Millennial Health

Health Disparities and COVID-19

April 21, 2020 Dr. Jay-Sheree Allen Season 1 Episode 10
Millennial Health
Health Disparities and COVID-19
Millennial Health
Health Disparities and COVID-19
Apr 21, 2020 Season 1 Episode 10
Dr. Jay-Sheree Allen

On this episode, we are joined by Dr. Utibe Essien, Internal Medicine Physician and Health Equity Researcher to discuss COVID-19 updates and health disparities related to this disease. We specifically address how COVID-19 is disproportionately affecting Black Americans.

As the economic impact worsens and tensions are rising, we also reinforce some important guidelines for our fellow millennials.

If you have questions or comments feel free to reach out on Instagram @MillennialHealthDoc

Show Notes Transcript

On this episode, we are joined by Dr. Utibe Essien, Internal Medicine Physician and Health Equity Researcher to discuss COVID-19 updates and health disparities related to this disease. We specifically address how COVID-19 is disproportionately affecting Black Americans.

As the economic impact worsens and tensions are rising, we also reinforce some important guidelines for our fellow millennials.

If you have questions or comments feel free to reach out on Instagram @MillennialHealthDoc

spk_0:   0:03
Hey, everyone! And welcome to the millennial health podcast. I'm Dr J. Cherie Allen, a board certified family physician who's passionate about the health of my fellow millennials. I know we're booked and busy, but your first well is your health. So I'm taking some of my most important health messages and bringing them here to you on this podcast. Today we have with us an internal medicine physician from the University of Pittsburgh to start us on a conversation about health disparities and cold ID 19. So, Doctor oughta be Essen is actually a front of mine going all the way back to New Rochelle, New York back in high school days, then through undergrad, then this medical journey, and we reunited recently at the 40 under 40 awards. Doctor SCN. Welcome to millennial health.

spk_1:   1:13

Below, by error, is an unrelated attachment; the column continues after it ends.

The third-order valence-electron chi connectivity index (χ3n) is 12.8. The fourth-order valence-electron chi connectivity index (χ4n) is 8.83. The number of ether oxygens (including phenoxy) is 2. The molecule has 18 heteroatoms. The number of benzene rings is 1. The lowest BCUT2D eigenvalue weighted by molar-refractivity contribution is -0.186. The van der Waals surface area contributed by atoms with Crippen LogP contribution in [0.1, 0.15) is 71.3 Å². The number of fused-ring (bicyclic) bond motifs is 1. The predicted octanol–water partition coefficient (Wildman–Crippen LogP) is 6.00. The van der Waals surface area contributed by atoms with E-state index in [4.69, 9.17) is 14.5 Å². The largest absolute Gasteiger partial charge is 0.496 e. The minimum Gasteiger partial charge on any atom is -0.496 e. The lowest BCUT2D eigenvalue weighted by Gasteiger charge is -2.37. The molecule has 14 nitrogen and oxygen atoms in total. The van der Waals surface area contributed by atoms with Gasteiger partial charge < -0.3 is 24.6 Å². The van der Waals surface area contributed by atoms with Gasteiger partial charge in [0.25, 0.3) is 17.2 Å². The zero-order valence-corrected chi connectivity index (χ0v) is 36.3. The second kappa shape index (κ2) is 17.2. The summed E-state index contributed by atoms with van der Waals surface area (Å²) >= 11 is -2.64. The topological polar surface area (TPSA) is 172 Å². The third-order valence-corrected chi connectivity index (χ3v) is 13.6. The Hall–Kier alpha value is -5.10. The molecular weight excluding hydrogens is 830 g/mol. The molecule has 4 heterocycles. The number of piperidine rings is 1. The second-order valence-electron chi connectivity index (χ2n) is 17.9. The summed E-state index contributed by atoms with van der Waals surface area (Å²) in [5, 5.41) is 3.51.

Thanks so much, Dr J. Sherry Alan. It's been a pleasure is the pleasure.

spk_0:   1:18
I am actually really looking forward to this conversation. I think it's so important that we start toe, have these conversations and set the record straight on a lot of these issues. So I really appreciate you taking the time to be here with us. But do you mind telling our audience a little more about yourself, your background in your current clinical role.

spk_1:   1:39
For sure, I would love to. So, as you mentioned, we heard from the same hometown before I got to Mira show my journey started in the greatest city in the world Brooklyn, New York, where I was born To my wonderful to Nigerian parents who made it across the ocean to the U. S. Back in 84. I have been here ever since. My father is a primary care doctor, and so he is really the inspiration for me to go into medicine. My medical school journey started in the Bronx, So I always represent the Bronx as well on. And I trained in internal medicine and primary care in Boston at Mass General Hospital, um, enduring residency, I decided that I wanted to do more than just clinical medicine and wanted to really impact population that a broader level and decided to pursue a career and research on. And so after residency, I did a two year general medicine fellowship at Harvard Medical School, where I got my masters of public health and have since been doing research focusing on cardiovascular health disparities. here at the University of Pittsburgh.

spk_0:   2:51
Oh, well, that's amazing. I've also read that you have a strong interest in health disparities too, and I've seen some of the other events that you have participated in. Could you tell us a little more about how you got interested in health disparities?

spk_1:   3:09
Yeah, definitely. I think like many of us, that kind of thinking about the communities we come from or we way take care of. So for me, it started back during medical school, and this is around 30 year of med school where we're going through rotations. I went to Albert Einstein and the Bronx like I mentioned, and we will take through several hospitals over that third year, and we would rotate through the private Academic Medical Center and then some of the more local community hospitals. And you can really see the patients almost shift, depending on where we were training and where we're doing. Our rotations and that shift look different depending on their clinical diseases. They're coming in with, even just depending on the person that they had at the bedside, whether or not they had somebody with them in the hospital. And I was really struck again by just that. This reported in amount of chronic diseases, that we're afflicting people who look like me, an African American man, whether it was diabetes, hypertension, obesity, Ah, lot of clinical diseases. And, you know, we learned about this in medical school slide after slide, which show that black individuals or more likely have this more likely to have that. But there never was really an explanation as to what the causes were, Um, And so you end up in the hospital as a resident of 30 or met student, kind of wondering again, what are some of those causes? Um, sadly, for me, it wasn't until residency, where I really started to see some of the social risk factors that were driving a lot of these disparities seeing how much poverty and how much access to insurance or just health care in general. Um, how much housing and food insecurity and a lot of these social determinants, as we now call them, really influenced people's health. And so that was what particularly drove me to think about health disparities and pursuing a research career. Matthew,

spk_0:   5:07